Mathematical modelling and simulation of a leaky bucket in Python


A water leak had occurred in the heating system of a person’s home. The whole kitchen had been flooded and the water was seeping into his neighbor’s flat downstairs. To stop the water from escaping into the flat below, a small bucket/container and a piece of tubing was used. The tube had been inserted into the bucket through a small hole near its bottom and the bucket was placed directly below the source of the leak. The idea was that the bucket would collect all the water and safely divert it into the kitchen sink which was within reach of the tube.

While this arrangement had worked on this occasion, it would be worthwhile thinking about a related problem. Given the cross section of the bucket, the cross section of the hole, and the rate of water entering the bucket, would the water have overflowed?

Mathematical Modelling

The math for the problem turned out to be simpler than expected. But, real data that is needed, namely, cross-section of the bucket & tube plus the flow rate of water entering the bucket were not available. So, best estimates were used instead.

Simulation using Python

Once we have the ordinary differential equation (ODE), we can program it into the software and integrate the equation with respect to time to find out the curve of the variable in question. So, here that means the equation for the derivative of height is going to be integrated to find out the height of the water level at a time ‘t’. ODE solvers are available in programming languages like Python, GNU Octave, MATLAB and others. Here, Python was used and the additional libraries of NumPy, SciPy and matplotlib were needed so that we could work with Arrays, solve the ODE and plot the results respectively.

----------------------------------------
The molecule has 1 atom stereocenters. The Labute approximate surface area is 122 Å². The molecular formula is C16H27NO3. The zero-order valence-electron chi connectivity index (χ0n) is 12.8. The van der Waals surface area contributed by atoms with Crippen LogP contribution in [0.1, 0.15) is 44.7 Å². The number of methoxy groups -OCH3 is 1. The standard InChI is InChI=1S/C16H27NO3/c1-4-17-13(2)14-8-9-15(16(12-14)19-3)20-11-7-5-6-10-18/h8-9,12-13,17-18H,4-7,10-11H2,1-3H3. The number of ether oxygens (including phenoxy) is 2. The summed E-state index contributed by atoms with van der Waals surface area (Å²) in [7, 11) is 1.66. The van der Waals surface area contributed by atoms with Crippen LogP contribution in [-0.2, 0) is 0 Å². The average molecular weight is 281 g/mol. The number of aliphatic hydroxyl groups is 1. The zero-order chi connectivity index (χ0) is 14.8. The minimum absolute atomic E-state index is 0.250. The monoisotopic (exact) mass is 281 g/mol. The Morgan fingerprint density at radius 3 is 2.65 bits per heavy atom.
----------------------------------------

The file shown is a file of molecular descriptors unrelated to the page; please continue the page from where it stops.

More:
To solve the required equations, it needs to be first expressed in the form of

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Luckily, this has already been done in the last section where we find the derivative of the height ‘h’. The below picture shows the first few Python commands. The conversion of units into metric units are done inline in the code itself. ‘t_span’ is a python list with the initial and final time values. It starts at 0 and ends at 8 hours. This is an initial value problem, so the initial value ’y0' is set to 0 meters as it is the initial height of the water in the bucket.

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The first line of code in the picture below sets the tolerances (absolute and relative tolerances) which are going to be used by the ode solver. The solve_ivp (solve initial value problem) function performs the integration up to the time specified in the ‘t_span’ array. The next line after that plots the graph with y(t) in the y-axis and the t in the x-axis. The last line prints the last two values of y(t).

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As we can see, the final value of the height in the bucket after 8 hours is 9.3e-5 meters or approximately 0.1 millimeters. This is also the theoretical height of the bucket needed to prevent an overflow.

If you look at the shape of the curve in the previous figure, it looks like there is a sharp change in value at t=100. But, a closer look needs to be taken. That’s not a problem as we can adjust the graph settings and plot again.

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The curve now looks different. It looks like there is a smooth curve instead of a sharp one.


A mathematical model of a system was solved for the height of the water level in a bucket. It was then plotted. The height of the water level in the bucket after 8 hours was determined. It was noticed that there was a gradual smooth curve. With the estimates available for the model parameters, the minimum height needed to prevent an overflow was also determined.


[1] “An introduction to NumPy and matplotlib”
[2] “NumPy quickstart”
[3] “Integration (scipy.integrate)”
[4] “Torricelli’s Law Formula and Derivation — Torricelli’s Theorem (”
[5] “Discharge of liquids (Torricelli’s law)”

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